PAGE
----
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It Appears the A.J. Burnett Era Is Almost Over

A.J. Burnett #34 of the New York Yankees throws to first for the final out of the fifth inning on a ground ball from Delmon Young #21 of the Detroit Tigers during Game Four of the American League Division Series at Comerica Park on October 4, 2011 in Detroit, Michigan. A.J. Burnett.

The trade between the Yankees and Pirates — the one that would send A.J. Burnett to Pittsburgh — is reportedly almost complete. Buster Olney reports that the teams have agreed on the deal and are now just awaiting approval from the commissioner's office, which must okay it because of the money involved. Ah, about that money: Olney reports that the Pirates will pay $13 million of the $31.1 million remaining on Burnett's contract. In return for Burnett, the Yankees will reportedly receive two minor leaguers: 25-year-old righty reliever Diego Moreno and 20-year-old outfielder Exicardo Cayones.

Look, Burnett might not have been very popular with Yankees fans — particularly toward the end of his time in New York — but this trade isn't a cause for celebration. It's recognition that a pitcher the Yankees intended to be a pillar of their rotation might not have even had a starting job out of spring training in what would have been his fourth season in pinstripes. We saw glimpses of how good Burnett can be — we'll always have Game 2 of the 2009 World Series — but he was still far too inconsistent for a guy earning $16.5 million a year. (If you're curious about the math here, Olney explains that Burnett is on a year-round contract and has already been paid $1.9 million in 2012, hence the $31.1 million remaining.)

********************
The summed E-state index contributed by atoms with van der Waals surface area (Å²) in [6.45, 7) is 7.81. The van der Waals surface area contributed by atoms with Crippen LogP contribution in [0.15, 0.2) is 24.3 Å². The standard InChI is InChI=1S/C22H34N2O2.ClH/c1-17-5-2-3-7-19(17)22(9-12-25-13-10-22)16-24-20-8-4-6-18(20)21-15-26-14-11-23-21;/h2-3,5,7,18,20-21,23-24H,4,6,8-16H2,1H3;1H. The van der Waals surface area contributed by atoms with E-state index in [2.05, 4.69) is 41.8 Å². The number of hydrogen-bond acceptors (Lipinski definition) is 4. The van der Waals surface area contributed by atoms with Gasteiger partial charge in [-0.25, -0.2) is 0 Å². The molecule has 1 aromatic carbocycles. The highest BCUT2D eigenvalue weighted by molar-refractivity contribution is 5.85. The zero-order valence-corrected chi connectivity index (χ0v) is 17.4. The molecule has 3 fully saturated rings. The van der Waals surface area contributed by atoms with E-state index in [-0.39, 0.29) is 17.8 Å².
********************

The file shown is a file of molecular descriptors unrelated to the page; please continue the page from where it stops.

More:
Burnett did have some impressive days as a Yankee — check out this box score, or this one, or this one — but it's safe to say the last three years didn't go as planned. It's the kind of expensive mistake the deep-pocketed Yankees can afford to make: Burnett might be overpaid, but he didn't exactly cripple the organization, and now they're willing and able to pay him a lot of money to go pitch for another team. 

The Yankees can now turn their attention to addressing their designated hitter situation, but really, here's the most important question in all of this: If the pie-throwing Burnett's time in New York is indeed over, how will the Yankees celebrate their walk-offs going forward?

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Photo: Leon Halip/Getty Images